Mar 14, 2024

What happened at the third reading and what can you do now?

What happened at the third reading and what can you do now?

What happened at the third reading and what can you do now?

Debate (20/2/24) | Vote (Division 77; 20/2/24) | Progress Stages | Text of Bill 9 

Purpose of the Bill

Make provision about licenses to search and extract offshore petroleum.

MP Watch verdict

MP Watch urges constituents to challenge MPs who voted for this Bill and hold them to account on the following issues:

All amendments were defeated or withdrawn and so the issues brought up at the Second Reading still apply:

  1. This Bill is not consistent with international commitments

  2. It is unnecessary

  3. The case for allowing it to proceed does not stand up to scrutiny.

  1. This Bill is not consistent with international commitments

  1. This Bill is not consistent with the UK’s COP28 agreement to transition away from fossil fuels. The UK Climate Minister Graham Stuart tweeted after the conference ‘There must be a phase out of unabated fossil fuels to meet our climate goals.’ The Bill represents a ‘phasing up’ of fossil fuels rather than a ‘phase out’ or even a ‘transition away’.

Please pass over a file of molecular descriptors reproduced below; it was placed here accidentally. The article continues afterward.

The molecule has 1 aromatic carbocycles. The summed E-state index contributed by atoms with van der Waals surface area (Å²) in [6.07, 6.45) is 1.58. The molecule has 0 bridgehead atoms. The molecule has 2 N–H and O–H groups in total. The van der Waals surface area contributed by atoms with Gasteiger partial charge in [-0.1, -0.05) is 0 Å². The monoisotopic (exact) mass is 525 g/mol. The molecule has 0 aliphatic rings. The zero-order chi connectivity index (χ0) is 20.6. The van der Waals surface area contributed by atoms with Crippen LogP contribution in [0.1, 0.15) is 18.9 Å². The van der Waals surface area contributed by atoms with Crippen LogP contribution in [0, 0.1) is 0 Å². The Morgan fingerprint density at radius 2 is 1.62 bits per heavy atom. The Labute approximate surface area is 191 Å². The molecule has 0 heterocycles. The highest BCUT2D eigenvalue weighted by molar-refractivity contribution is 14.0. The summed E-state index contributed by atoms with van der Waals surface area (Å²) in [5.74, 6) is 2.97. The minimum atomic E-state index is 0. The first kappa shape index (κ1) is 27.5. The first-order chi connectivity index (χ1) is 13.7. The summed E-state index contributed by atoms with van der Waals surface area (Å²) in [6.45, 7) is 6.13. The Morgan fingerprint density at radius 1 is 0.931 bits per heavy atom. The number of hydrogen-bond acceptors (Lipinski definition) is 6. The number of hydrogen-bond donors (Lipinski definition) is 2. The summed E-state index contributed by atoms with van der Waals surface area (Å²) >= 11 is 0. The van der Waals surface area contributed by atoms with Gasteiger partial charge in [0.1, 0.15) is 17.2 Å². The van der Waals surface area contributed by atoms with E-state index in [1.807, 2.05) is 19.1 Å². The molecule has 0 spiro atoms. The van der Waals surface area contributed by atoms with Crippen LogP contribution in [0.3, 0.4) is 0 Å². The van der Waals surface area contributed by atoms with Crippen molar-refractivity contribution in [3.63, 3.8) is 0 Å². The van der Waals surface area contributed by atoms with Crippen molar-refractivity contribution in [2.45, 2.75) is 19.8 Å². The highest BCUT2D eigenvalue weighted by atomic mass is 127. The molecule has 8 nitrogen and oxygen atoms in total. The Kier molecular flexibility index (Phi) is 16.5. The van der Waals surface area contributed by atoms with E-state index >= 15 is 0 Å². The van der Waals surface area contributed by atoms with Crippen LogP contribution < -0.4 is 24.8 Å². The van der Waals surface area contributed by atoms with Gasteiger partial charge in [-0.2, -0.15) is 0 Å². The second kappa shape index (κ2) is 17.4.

2. This Bill undermines the reputation of the UK as a global leader. If the UK argues that another country should not develop its fossil fuel resources fully, that country would be justified in asking why the UK is asking other countries to do what it is not doing itself.

  3. This Bill is not consistent with advice from the Climate Change Committee. Its interim chair Piers Forster wrote ‘the Climate Change Committee evidence is that continued expansion of new oil and gas reserves is inconsistent with our climate commitments, especially more so in light of the recent Global Stocktake COP agreement we just signed.’

  4. This Bill is not consistent with advice from the International Energy Agency who said ‘from 2021 there must be no new oil and gas fields approved for development.’

  5. Chris Skidmore MP resigned over the issue. He wrote ‘As the former energy minister who signed the UK’s net zero commitment by 2050 into law, I cannot vote for a bill that clearly promotes the production of new oil and gas.’

  1. The Bill is unnecessary

  1. The substance of the Bill is a distraction. It is not necessary. 

    1. The North Sea Transition Authority can already grant licences annually, or, indeed, when it considers it necessary.

    2. It has been doing that regularly for the past few years. 

    3. The Department’s own explanatory notes make that clear.

  1. The case for allowing it to proceed does not stand up to scrutiny